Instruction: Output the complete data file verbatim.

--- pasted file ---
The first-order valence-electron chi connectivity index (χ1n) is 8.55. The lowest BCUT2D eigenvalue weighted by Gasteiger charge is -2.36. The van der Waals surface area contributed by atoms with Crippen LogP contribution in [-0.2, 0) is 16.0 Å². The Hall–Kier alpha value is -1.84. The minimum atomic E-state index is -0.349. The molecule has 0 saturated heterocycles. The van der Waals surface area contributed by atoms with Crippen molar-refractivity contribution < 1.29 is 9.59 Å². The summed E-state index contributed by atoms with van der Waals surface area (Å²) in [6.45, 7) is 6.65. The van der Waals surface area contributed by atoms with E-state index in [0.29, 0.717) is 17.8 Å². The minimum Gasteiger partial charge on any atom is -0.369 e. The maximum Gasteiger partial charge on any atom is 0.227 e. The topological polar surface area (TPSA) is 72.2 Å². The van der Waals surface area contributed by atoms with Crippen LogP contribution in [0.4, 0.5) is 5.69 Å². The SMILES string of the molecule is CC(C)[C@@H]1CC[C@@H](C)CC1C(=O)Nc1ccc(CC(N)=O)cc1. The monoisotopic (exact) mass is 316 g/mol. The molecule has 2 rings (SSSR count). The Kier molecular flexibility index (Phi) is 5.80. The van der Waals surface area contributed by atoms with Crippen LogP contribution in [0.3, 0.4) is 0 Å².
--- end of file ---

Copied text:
The first-order valence-electron chi connectivity index (χ1n) is 8.55. The lowest BCUT2D eigenvalue weighted by Gasteiger charge is -2.36. The van der Waals surface area contributed by atoms with Crippen LogP contribution in [-0.2, 0) is 16.0 Å². The Hall–Kier alpha value is -1.84. The minimum atomic E-state index is -0.349. The molecule has 0 saturated heterocycles. The van der Waals surface area contributed by atoms with Crippen molar-refractivity contribution < 1.29 is 9.59 Å². The summed E-state index contributed by atoms with van der Waals surface area (Å²) in [6.45, 7) is 6.65. The van der Waals surface area contributed by atoms with E-state index in [0.29, 0.717) is 17.8 Å². The minimum Gasteiger partial charge on any atom is -0.369 e. The maximum Gasteiger partial charge on any atom is 0.227 e. The topological polar surface area (TPSA) is 72.2 Å². The van der Waals surface area contributed by atoms with Crippen LogP contribution in [0.4, 0.5) is 5.69 Å². The SMILES string of the molecule is CC(C)[C@@H]1CC[C@@H](C)CC1C(=O)Nc1ccc(CC(N)=O)cc1. The monoisotopic (exact) mass is 316 g/mol. The molecule has 2 rings (SSSR count). The Kier molecular flexibility index (Phi) is 5.80. The van der Waals surface area contributed by atoms with Crippen LogP contribution in [0.3, 0.4) is 0 Å².